Lopez-Guisa and Satter (1992) reported that cobalt supplementation above that required for B12 synthesis may improve the utilization of poor quality forages. The rate of fiber digestion in the rumen is a major factor affecting voluntary intake on high forage diets. Supplementation of cobalt above animal requirements may increase the ability of bacteria to digest fiber. Divalent cations such as cobalt may allow bacteria to connect to plant cell walls. The cellulose enzymes produced by bacteria are retained on the cell membrane and are not released into the environment. Consequently, the bacteria must physically attach to the fiber particle for the enzymes to digest the cellulose. It appears that when a negatively charged bacteria has difficulty attaching to a negatively charged fiber particle, cobalt with two positive charges can serve as a means of linking the two surfaces (Lopez-Guisa and Satter, 1992). In one experiment, cobalt increased the rate of in situ corn fiber digestion from 3.4 to 6.2% per hour. In other experiments cobalt supplementation above that required by the animal increased volatile fatty acid concentrations in the rumen fluid (Gridin, 1986), suggesting that the rate of fiber digestion was improved.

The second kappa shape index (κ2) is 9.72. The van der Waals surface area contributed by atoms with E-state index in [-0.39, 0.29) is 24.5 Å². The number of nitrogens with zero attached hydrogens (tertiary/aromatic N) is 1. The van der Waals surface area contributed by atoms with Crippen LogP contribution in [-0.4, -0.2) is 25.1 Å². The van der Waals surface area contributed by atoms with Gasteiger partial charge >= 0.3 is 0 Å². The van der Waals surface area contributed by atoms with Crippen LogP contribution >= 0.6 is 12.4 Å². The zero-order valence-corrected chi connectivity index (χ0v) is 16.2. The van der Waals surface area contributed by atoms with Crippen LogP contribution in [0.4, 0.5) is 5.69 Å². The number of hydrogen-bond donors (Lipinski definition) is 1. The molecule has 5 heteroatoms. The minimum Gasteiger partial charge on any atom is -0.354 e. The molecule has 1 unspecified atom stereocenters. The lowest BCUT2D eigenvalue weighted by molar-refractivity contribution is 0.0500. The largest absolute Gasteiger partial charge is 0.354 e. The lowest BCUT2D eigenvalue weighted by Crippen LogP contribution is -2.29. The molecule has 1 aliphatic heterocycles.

Cobalt Supplementation:
Forages containing less than 0.07 ppm cobalt require supplementation (Underwood and Suttle, 1999). Inorganic sources of cobalt must be soluble in the rumen to allow bacteria to incorporate cobalt into vitamin B12. Cobalt oxide has lower nutritive value than equal amounts of cobalt from more soluble sources such as cobalt carbonate or cobalt sulfate (Ammerman et al., 1982).